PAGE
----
Pastoralist Knowledge Hub

Taking European pastoralism forward, one step at a time

31/10/2018 -

Although agricultural policies in Europe can be thought of as being more comprehensive than in some other places of the world, pastoralists in Europe face several challenges akin to pastoralists from other parts of the world. With the aim of promoting knowledge and recognition of pastoralism, the European Shepherds Network (ESN) brings together several pastoralist organizations to propose technical and economic strategies for sustainable development of European territories. Having overcome certain organizational challenges, ESN called for the 4th European Pastoralists Assembly in Oloron St Marie on September 15. 

It is a common sight to see a flock of sheep or a herd of cattle grazing on low grasses across Europe. European pastoralists are known for their produce and artisanal products such as beef, cheese and wool. Yet challenges such as relentless agricultural intensification, declining infrastructure and lack of services have made it difficult for transhumant households to earn enough income and remain competitive. The pastoralists also deal with diverse claims on their commons, including for recreational use or wild animal repopulation. While agricultural policies should aim to support rural communities, these factors are leading especially the youth to abandon pastoralism.

The ESN unites pastoralist organizations from across Europe to propose improvements for policies and public action to address these challenges. As a pan-European network, it hopes to define a clear and common objective to be brought before national, regional and international institutions, such as to address issues with the Common Agricultural Policy of the European Union. According to Nicola di Niro, representative of the Italian pastoralist organization Fondazione Uomini e Territori, ESN is an excellent platform for European transhumance to be recognized as cultural heritage by UNESCO. Such a formal recognition would pave the way for greater interest from funding institutions and, thus, to more “material” opportunities for pastoralists, like the planning and management of “greenways” (to be used by tourists, bicycles and herders) along the ancient transhumance routes crossing Europe from Portugal to Turkey.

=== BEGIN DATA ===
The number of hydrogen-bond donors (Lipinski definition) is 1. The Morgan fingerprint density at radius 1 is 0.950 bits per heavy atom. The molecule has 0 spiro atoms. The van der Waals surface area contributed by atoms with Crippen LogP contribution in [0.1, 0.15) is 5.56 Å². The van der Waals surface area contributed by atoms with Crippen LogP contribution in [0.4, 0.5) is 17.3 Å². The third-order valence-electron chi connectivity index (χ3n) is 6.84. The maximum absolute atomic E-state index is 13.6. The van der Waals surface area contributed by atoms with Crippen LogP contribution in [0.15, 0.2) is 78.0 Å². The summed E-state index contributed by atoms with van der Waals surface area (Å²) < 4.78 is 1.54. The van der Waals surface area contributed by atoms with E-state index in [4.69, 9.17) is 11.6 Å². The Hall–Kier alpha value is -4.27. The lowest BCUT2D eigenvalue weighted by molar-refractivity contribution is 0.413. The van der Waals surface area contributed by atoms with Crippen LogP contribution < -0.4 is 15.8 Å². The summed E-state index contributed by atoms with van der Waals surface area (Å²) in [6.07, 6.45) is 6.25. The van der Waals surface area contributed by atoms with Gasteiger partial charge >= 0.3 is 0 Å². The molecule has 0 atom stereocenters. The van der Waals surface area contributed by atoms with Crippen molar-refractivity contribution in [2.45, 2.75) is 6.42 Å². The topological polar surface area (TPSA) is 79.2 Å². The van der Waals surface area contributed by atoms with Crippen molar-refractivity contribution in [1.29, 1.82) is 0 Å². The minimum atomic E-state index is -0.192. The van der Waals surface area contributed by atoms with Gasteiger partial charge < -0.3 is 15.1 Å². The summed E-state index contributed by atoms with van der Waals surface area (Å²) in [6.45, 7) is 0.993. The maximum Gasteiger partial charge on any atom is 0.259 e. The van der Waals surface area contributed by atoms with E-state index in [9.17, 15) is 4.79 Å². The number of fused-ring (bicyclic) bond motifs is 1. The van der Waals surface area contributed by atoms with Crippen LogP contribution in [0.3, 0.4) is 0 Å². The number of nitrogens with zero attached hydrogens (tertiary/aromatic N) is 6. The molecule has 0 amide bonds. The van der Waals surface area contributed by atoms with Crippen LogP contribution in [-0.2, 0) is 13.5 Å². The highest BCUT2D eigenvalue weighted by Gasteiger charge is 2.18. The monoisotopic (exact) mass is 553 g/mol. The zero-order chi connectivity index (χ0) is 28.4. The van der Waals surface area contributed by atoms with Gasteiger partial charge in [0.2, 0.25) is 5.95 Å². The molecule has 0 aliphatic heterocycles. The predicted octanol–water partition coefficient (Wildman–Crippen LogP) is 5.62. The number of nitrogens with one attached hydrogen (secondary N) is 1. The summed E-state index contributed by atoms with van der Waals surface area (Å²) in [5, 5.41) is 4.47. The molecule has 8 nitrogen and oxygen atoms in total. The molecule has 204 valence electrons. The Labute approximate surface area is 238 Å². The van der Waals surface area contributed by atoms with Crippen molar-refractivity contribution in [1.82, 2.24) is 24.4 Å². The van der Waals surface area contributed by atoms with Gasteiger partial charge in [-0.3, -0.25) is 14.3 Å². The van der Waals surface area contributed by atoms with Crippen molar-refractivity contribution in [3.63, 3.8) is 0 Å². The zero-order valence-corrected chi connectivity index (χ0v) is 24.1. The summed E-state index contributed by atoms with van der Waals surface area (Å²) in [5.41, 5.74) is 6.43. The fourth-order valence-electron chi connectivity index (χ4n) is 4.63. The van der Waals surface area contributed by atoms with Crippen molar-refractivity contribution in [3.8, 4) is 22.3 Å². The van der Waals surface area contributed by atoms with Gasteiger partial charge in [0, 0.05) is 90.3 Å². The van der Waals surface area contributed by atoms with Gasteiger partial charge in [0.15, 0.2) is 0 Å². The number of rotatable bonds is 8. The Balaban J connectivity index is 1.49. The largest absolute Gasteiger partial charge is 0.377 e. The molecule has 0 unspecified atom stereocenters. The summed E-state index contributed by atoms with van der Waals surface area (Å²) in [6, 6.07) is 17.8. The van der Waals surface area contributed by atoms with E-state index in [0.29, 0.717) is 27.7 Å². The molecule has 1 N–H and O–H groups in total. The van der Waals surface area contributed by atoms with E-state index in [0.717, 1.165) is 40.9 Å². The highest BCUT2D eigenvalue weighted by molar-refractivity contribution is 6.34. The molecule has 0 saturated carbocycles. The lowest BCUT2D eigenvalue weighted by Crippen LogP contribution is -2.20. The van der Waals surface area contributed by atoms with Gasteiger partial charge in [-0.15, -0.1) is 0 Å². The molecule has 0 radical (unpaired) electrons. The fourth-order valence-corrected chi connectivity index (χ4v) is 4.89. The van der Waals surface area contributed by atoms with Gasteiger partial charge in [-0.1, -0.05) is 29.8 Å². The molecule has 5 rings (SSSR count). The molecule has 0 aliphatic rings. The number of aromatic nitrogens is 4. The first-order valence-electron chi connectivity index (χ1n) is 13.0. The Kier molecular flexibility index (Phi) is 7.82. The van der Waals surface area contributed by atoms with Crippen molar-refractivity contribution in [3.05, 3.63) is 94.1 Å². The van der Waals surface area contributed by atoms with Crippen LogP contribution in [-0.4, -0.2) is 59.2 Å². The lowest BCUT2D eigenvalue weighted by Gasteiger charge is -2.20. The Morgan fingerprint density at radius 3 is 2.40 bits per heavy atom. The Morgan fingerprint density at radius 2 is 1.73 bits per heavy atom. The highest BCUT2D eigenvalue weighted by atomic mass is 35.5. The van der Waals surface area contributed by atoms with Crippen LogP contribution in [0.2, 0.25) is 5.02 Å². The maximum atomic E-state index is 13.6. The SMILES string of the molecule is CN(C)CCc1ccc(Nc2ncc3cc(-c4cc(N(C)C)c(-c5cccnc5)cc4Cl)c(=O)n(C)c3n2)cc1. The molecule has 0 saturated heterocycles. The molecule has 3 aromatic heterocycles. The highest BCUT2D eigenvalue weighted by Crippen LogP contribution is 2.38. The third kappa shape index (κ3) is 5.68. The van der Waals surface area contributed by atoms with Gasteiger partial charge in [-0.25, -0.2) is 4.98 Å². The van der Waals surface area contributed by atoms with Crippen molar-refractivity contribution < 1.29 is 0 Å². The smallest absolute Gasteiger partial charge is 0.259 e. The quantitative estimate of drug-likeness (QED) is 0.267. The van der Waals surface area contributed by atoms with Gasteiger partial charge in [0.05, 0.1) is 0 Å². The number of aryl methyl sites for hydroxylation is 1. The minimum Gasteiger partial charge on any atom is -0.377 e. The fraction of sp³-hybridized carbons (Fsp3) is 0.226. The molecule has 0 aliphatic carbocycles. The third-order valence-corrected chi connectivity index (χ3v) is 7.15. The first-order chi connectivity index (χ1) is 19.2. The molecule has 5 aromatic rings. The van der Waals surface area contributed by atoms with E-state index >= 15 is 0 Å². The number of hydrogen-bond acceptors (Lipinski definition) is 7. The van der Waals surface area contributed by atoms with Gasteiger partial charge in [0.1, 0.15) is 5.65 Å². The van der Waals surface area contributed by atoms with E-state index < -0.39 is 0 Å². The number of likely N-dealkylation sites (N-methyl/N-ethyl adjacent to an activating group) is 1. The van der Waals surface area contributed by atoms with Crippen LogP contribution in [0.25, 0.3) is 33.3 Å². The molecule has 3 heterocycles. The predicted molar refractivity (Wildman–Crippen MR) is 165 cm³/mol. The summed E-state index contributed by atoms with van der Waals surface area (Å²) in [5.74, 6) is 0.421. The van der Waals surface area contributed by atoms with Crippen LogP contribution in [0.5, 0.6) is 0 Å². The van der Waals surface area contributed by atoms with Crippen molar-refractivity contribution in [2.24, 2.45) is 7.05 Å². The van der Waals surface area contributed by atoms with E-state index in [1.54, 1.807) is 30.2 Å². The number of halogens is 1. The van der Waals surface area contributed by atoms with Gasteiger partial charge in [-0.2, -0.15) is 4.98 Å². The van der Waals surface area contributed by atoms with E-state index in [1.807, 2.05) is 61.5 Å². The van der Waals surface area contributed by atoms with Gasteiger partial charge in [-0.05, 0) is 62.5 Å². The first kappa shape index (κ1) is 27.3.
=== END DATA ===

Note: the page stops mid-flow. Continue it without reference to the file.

Following the Koblenz assembly in 2015, FAO continued in its support to the ESN by facilitating the participation of several pastoralist representatives, especially from eastern Europe that continue to remain underrepresented despite having large pastoralist populations. With participants from 12 European countries, the meeting presented an opportunity to reorganize, enlarge and revitalize the network. The new participants infused new energies within the network and broadened its scope. For more information regarding the meeting, including the network's declaration, please see here